Climate change performance of Venezuela, Chile and Mexico

Climate change performance of Venezuela, Chile and Mexico

Venezuela, Chile and Mexico are ranked 42nd, 44th and 58th among 147 countries on the worst performing list in ClimatePositions (see the ‘ranking’). Their updated Climate Contributions (climate debt) are respectively $697, $561 and $313 per capita. The first diagram shows the GDP(ppp-$) per capita of the three countries, in comparison with Panama, Honduras and the world average. Chile is the third wealthiest country in the America’s after (far after!) the United States and Canada – Honduras is the second poorest after Nicaragua.

The three diagrams below show the CO2 Emissions (carbon dioxide from fossil fuels) in tons per capita since 2000 of Venezuela, Chile and Mexico. The green bars show the Contribution Free Level determined by the national CO2 Emission level in the 1990s and a range of updated ‘indicators‘. The black bars minus the green bars is the CO2 Emission exceedance, from which the Climate Contribution is calculated¹. The Venezuelan CO2 Emissions have increased from 5.8 tons per capita in 1990s to 6.6 in 2012 (CO2 emission exceedance 2000-2013 is 26.6 tons per capita) – the corresponding emissions of Chile were 2.9 to 4.8 tons (the exceedance is 19.9 tons) and of Mexico 3.6 to 3.9 tons (the exceedance is 13.4 tons).

CO2 Venezuela

CO2 Chile

CO2 Mexico

The next diagram (below) shows the relative Climate Contributions (climate debt) since 2005 of Venezuela, Chile, Mexico, Panama and Honduras, with the world average set at 100. Economic growth without appropriate CO2 Emission reductions (and other environmental actions) leads to an up-going curve, as of Chile. Note that the dashed lines are incomplete trends based on preliminary estimates.

Relative Contribution, Mex, Venez, Chile, Hond, Pana.

The diagram below shows the countries’ Climate Contribution (climate debt) calculated as a percentage of the national GDP(ppp-$) annually since the starting year 2000. Among these countries, only Honduras has lowered the annual debt-share. Calculated this way Venezuela is the 38th worst performing country among 147 (see the ‘ranking’).

Share of GDP, Mex, Venez, Chile, Hond, Pana.

The ‘Ecological Footprint’ tends to grow along with economic growth, unless the policy supports sustainability. The diagram below shows the Ecological Footprint without CO2 Emissions2 of the three countries, with the world average set at 100. The Chilean footprint (without CO2) was ranked 36th among 155 countries in 2012 (report from 2014).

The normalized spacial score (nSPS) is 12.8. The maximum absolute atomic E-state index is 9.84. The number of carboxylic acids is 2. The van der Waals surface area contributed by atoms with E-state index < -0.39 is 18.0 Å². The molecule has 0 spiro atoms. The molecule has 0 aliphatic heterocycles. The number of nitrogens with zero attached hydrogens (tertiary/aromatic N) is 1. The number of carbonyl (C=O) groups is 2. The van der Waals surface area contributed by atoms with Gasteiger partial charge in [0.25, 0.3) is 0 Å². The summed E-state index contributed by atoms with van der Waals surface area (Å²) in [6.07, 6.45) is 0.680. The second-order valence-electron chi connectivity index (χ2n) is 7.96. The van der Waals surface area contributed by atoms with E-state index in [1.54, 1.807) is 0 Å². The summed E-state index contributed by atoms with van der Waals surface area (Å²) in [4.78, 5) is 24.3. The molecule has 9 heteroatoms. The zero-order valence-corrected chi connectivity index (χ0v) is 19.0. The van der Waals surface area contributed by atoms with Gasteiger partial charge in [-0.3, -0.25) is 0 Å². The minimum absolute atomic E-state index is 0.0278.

Footprint, Venezuela, Chile, Mexico

The ‘Environmental Performance’ tend to be more domestically focused and rich countries often perform better than poor (environmental problems are often exported to developing countries). See the relative performance of the three countries, with the average of 180 countries set at 100 in the diagram below. Examine the detailed scores at the sourse: ‘Venezuela’ (ranked 57), ‘Chile’ (ranked 29) and ‘Mexico’ (ranked 65).

Environmental, Venezuela, Chile, Mexico

¹The CO2 Emission exceedance is converted to climate debt by means of the national GDP(ppp $) and the indicators Global Temperature and Sea Level.

²This includes CO2 Emissions from fossil fuels, flaring of gas, cement production and tropical forest fires.

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Information on national GDP(ppp-$) per capita: Worldbank (links in the menu “Calculations”).
Source on CO2 Emissions: EIA, U.S. Energy Information Administration and data on preliminary national CO2 Emissions are from Global Carbon Project (links in the menu “Calculations”).
Source on Ecological Footprint: WWF reports “The Living Planet” published 2006-2014 (links in the menu “Calculations”).
Source on Environmental Performance: Yale and Columbia University reports, published 2006-2014 (links in the menu “Calculations”).

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